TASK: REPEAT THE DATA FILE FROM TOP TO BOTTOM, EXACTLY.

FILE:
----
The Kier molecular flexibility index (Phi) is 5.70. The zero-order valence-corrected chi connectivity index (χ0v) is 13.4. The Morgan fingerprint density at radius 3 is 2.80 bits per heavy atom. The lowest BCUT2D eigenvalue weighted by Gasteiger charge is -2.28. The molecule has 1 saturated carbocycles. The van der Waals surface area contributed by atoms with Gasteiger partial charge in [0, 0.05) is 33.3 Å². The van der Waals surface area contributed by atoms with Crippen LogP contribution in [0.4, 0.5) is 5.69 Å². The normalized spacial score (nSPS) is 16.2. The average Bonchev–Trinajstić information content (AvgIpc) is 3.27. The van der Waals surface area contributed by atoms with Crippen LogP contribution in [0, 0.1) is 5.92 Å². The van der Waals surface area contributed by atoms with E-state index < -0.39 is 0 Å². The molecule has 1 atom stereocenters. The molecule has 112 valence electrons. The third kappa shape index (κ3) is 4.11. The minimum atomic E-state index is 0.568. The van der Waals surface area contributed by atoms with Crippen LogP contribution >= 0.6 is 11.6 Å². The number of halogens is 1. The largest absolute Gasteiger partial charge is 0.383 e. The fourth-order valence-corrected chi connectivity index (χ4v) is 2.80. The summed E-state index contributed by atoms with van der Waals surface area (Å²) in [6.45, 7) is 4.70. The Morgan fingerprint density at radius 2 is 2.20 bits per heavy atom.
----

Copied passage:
The Kier molecular flexibility index (Phi) is 5.70. The zero-order valence-corrected chi connectivity index (χ0v) is 13.4. The Morgan fingerprint density at radius 3 is 2.80 bits per heavy atom. The lowest BCUT2D eigenvalue weighted by Gasteiger charge is -2.28. The molecule has 1 saturated carbocycles. The van der Waals surface area contributed by atoms with Gasteiger partial charge in [0, 0.05) is 33.3 Å². The van der Waals surface area contributed by atoms with Crippen LogP contribution in [0.4, 0.5) is 5.69 Å². The normalized spacial score (nSPS) is 16.2. The average Bonchev–Trinajstić information content (AvgIpc) is 3.27. The van der Waals surface area contributed by atoms with Crippen LogP contribution in [0, 0.1) is 5.92 Å². The van der Waals surface area contributed by atoms with E-state index < -0.39 is 0 Å². The molecule has 1 atom stereocenters. The molecule has 112 valence electrons. The third kappa shape index (κ3) is 4.11. The minimum atomic E-state index is 0.568. The van der Waals surface area contributed by atoms with Crippen LogP contribution >= 0.6 is 11.6 Å². The number of halogens is 1. The largest absolute Gasteiger partial charge is 0.383 e. The fourth-order valence-corrected chi connectivity index (χ4v) is 2.80. The summed E-state index contributed by atoms with van der Waals surface area (Å²) in [6.45, 7) is 4.70. The Morgan fingerprint density at radius 2 is 2.20 bits per heavy atom.